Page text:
Let’s talk about some of the main anti-root canal memes circulating around.

First, we’ll start off with a doozy that has been circulating around the World Wide Woo for some time. Several alternative medicine peddlers have this headline plastered across their pages:

97% of Terminal Cancer Patients Previously Had This Procedure

Of course, they are talking about root canals, and I don’t even know where to begin in trying to debunk this claim. NOTHING about it is even remotely accurate or true. (If you have a strong stomach and want to read the entire article, do so at your own peril by clicking here.) Suffice it to say that there is no scientific literature that even hints to this conclusion. In fact, one study showed that people who had a history of tooth decay and endodontic treatment actually had a reduced risk of head and neck squamous cell carcinoma, for what that’s worth. Allegedly, a “Dr. Robert Jones” studied this phenomenon, and his research is what is passed around and cross linked. The problem is, no one really seems to know who this mysterious Dr. Jones is or what his primary research says, if it was ever published. Searches on PubMed and Google Scholar yielded nothing. If any of our astute readers could let me know where to find him or his work, I’d greatly appreciate it! Even Snopes weighed in on it and seems as baffled as I am about it. I think we can all agree to dismiss this ludicrous claim out of hand; it’s not worth the virtual paper it’s written on.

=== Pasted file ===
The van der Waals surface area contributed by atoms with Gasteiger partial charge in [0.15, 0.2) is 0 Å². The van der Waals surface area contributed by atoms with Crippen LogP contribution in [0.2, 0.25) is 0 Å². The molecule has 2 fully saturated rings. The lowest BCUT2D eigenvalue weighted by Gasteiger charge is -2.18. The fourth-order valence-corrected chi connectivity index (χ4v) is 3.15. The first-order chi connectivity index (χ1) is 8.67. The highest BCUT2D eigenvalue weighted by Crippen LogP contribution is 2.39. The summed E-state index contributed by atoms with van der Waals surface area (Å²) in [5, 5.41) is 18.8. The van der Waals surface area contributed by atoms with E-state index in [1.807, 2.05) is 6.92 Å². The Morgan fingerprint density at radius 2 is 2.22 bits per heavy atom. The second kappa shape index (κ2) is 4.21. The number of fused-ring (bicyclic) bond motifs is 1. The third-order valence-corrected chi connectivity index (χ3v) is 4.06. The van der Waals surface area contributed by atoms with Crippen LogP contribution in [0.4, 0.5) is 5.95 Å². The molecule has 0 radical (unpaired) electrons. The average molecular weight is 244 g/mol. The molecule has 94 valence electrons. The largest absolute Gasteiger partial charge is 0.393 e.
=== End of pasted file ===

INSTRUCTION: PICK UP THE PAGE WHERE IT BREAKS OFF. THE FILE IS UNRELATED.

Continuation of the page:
The other two phenomena associated with root canals are not as far out as the above cancer scare association, and deserve mentioning. The first centers around the term NICO. No, I’m not referring to the German actress/model/singer who sang on the Velvet Underground’s amazing debut album; rather, I mean Neuralgia-Inducing Cavitational Osteonecrosis, which is decidedly less cool than the Velvet Underground. NICO is a small area of necrotic (dead) bone, which creates small spaces in the jaw. They are difficult to diagnose, can create atypical pain patterns, and tend to recur. While the cause of NICOs is still unknown, they are sometimes associated with old extraction sites, trauma, and have been linked with autoimmune and clotting disorders. That being said, the American Association of Endodontists (AAE) have stated in their position paper that “(d)ue to its indefinite disease characteristics with unclear etiology and pathogenesis, there have been growing doubts regarding whether NICO is a distinct disease entity.”

The reason I bring up NICOs is that, even if it turns out to be a real “thing,” the alt-medders have co-opted the term in much the same way as chiropractors have co-opted the term “subluxation”, which is a real thing in medicine, but is meaningless in the context of chiropractic philosophy. The anti-root canal faction uses NICOs as a reason to eschew and condemn endodontic therapies; they claim that most if not all root canals create NICOs, which then can “seed” the body with infection and toxins. They claim that they can detect NICOs by seeing them on x-rays or by use of some E-Meter-like device which purportedly can detect them. When found, a “biologic” dentist will want to remove the NICO by curetting out the lesion, then treating with some wonder poultice like ozone or colloidal silver, in addition to chelation therapy and IV vitamin C therapy. This is, of course, invasive, risky and expensive theatre with no proven benefit. Unproven treatments for non-existent pathologies. Any reader of the SBM blog will recognize that pattern, as it applies to so much to what alternative practitioners of all stripes do on a daily basis. Even Aetna weighed in on the matter and penned a rather thorough review of NICOs and basically said there was little evidence of their legitimacy, the methods of diagnosis were unproven and suspect, and treatments would not be covered due to their “experimental and investigational” status.